E)  On June 14, 1925, at Corona Del Mar in Newport Beach, California, a vessel trying to enter the city’s harbor capsized in heavy surf. Kahanamoku and a few other surfers paddled out to try and help. Using his wooden surfboard in the rough waters, Kahanamoku made repeated trips from shore to the capsized ship, saving eight people from drowning. Two other surfers were able to save four more individuals. The Newport Beach police chief called Kahanamoku's efforts, “the most superhuman surfboard rescue act the world has ever seen.”


Formal lifeguarding and water safety training were just being developed during his young adult life. As Sheriff of Honolulu from 1932 to 1961, Duke was a strong proponent of public safety, and as a waterman, he was vigilant of others in the ocean. Though there is no evidence he was ever a paid lifeguard, Duke made other quieter water rescues and preventative actions, as well as helped recover bodies of drowning victims.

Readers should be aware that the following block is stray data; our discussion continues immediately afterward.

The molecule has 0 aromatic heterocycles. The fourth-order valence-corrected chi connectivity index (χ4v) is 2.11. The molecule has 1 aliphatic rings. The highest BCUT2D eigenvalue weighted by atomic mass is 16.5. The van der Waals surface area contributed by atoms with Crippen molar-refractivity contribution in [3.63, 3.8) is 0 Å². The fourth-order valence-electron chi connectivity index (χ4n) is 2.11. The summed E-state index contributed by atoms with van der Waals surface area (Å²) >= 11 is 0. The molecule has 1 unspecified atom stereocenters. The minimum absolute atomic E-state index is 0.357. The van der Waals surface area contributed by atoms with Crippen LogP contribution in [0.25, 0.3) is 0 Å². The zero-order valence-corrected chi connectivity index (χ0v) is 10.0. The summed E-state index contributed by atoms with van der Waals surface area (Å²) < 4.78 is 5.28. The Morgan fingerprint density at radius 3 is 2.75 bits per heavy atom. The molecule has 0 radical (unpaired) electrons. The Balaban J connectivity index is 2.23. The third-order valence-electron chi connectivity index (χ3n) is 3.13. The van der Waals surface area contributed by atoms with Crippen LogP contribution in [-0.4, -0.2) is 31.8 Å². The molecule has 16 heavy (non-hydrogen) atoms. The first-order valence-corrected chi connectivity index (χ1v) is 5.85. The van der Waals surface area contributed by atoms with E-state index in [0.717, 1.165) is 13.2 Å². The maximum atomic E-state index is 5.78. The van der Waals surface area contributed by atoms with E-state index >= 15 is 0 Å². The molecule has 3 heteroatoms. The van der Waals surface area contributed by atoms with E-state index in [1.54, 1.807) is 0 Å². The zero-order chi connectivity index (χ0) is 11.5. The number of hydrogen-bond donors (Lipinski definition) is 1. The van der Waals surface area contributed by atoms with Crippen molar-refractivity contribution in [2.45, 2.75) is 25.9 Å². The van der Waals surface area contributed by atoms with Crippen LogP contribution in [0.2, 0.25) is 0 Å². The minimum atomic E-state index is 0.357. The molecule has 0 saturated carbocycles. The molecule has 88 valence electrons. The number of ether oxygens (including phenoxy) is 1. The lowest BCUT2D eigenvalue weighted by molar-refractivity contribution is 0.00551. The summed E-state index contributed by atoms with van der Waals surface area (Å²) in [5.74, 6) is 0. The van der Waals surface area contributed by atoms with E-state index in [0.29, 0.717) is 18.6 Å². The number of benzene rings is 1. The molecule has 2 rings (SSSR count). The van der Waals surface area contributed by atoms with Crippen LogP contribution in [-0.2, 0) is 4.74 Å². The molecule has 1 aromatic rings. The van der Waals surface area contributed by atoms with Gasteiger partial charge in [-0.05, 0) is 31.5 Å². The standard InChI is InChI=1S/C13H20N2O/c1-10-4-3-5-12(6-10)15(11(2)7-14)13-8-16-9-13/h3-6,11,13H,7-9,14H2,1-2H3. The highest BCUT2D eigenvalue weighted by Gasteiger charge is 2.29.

F)  Duke Kahanamoku lived in Southern California from 1922-1930 to act in movies, though typecasting and racism kept him out of the lead roles he desired. He performed in Hollywood as a background actor and a character actor in about 30 films.

On August 2, 1940, at 50 years of age, Duke Kahanamoku married the love of his life, Nadine Alexander, shattering a barrier yet again, as interracial marriage was still unusual at that time. The couple remained together until his death in 1968. Duke never had any children.


The photo was taken at Duke and Nadine's wedding.


Duke dealt with racism and discrimination throughout his career. He broke through these barriers with quiet grace and elite athleticism. At Duke’s funeral service, award-winning radio broadcaster Arthur Godfrey delivered his eulogy stating, “[Kahanamoku] gave these islands a new dimension, winning the respect of the world for himself and his people. What Longfellow’s Hiawatha and later Jim Thorpe had done for the American Indian, [Kahanamoku] did for all Polynesians, especially Hawaiians.”